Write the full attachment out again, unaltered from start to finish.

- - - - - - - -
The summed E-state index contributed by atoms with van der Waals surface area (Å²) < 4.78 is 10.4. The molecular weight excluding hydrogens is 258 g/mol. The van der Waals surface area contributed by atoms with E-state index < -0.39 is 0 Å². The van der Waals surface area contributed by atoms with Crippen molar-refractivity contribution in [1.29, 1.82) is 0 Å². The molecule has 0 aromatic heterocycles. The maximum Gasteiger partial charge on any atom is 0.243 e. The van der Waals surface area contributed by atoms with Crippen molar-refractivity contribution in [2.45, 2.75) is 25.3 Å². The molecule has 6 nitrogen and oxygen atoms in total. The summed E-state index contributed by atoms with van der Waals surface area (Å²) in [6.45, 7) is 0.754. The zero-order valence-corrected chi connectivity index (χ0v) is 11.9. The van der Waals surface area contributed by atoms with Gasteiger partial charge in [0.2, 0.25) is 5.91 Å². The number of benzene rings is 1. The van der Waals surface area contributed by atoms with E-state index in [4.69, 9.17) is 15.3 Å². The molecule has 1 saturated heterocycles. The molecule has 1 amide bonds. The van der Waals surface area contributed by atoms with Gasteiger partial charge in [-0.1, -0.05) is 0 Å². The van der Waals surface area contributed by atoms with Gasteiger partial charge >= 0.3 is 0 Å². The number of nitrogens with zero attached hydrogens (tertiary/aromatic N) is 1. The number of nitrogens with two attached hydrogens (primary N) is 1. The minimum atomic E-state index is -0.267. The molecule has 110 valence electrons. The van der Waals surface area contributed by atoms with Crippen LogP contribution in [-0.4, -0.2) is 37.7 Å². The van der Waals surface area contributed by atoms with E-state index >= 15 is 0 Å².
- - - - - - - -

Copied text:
The summed E-state index contributed by atoms with van der Waals surface area (Å²) < 4.78 is 10.4. The molecular weight excluding hydrogens is 258 g/mol. The van der Waals surface area contributed by atoms with E-state index < -0.39 is 0 Å². The van der Waals surface area contributed by atoms with Crippen molar-refractivity contribution in [1.29, 1.82) is 0 Å². The molecule has 0 aromatic heterocycles. The maximum Gasteiger partial charge on any atom is 0.243 e. The van der Waals surface area contributed by atoms with Crippen molar-refractivity contribution in [2.45, 2.75) is 25.3 Å². The molecule has 6 nitrogen and oxygen atoms in total. The summed E-state index contributed by atoms with van der Waals surface area (Å²) in [6.45, 7) is 0.754. The zero-order valence-corrected chi connectivity index (χ0v) is 11.9. The van der Waals surface area contributed by atoms with Gasteiger partial charge in [0.2, 0.25) is 5.91 Å². The number of benzene rings is 1. The van der Waals surface area contributed by atoms with E-state index in [4.69, 9.17) is 15.3 Å². The molecule has 1 saturated heterocycles. The molecule has 1 amide bonds. The van der Waals surface area contributed by atoms with Gasteiger partial charge in [-0.1, -0.05) is 0 Å². The van der Waals surface area contributed by atoms with Gasteiger partial charge >= 0.3 is 0 Å². The number of nitrogens with zero attached hydrogens (tertiary/aromatic N) is 1. The number of nitrogens with two attached hydrogens (primary N) is 1. The minimum atomic E-state index is -0.267. The molecule has 110 valence electrons. The van der Waals surface area contributed by atoms with Crippen LogP contribution in [-0.4, -0.2) is 37.7 Å². The van der Waals surface area contributed by atoms with E-state index >= 15 is 0 Å².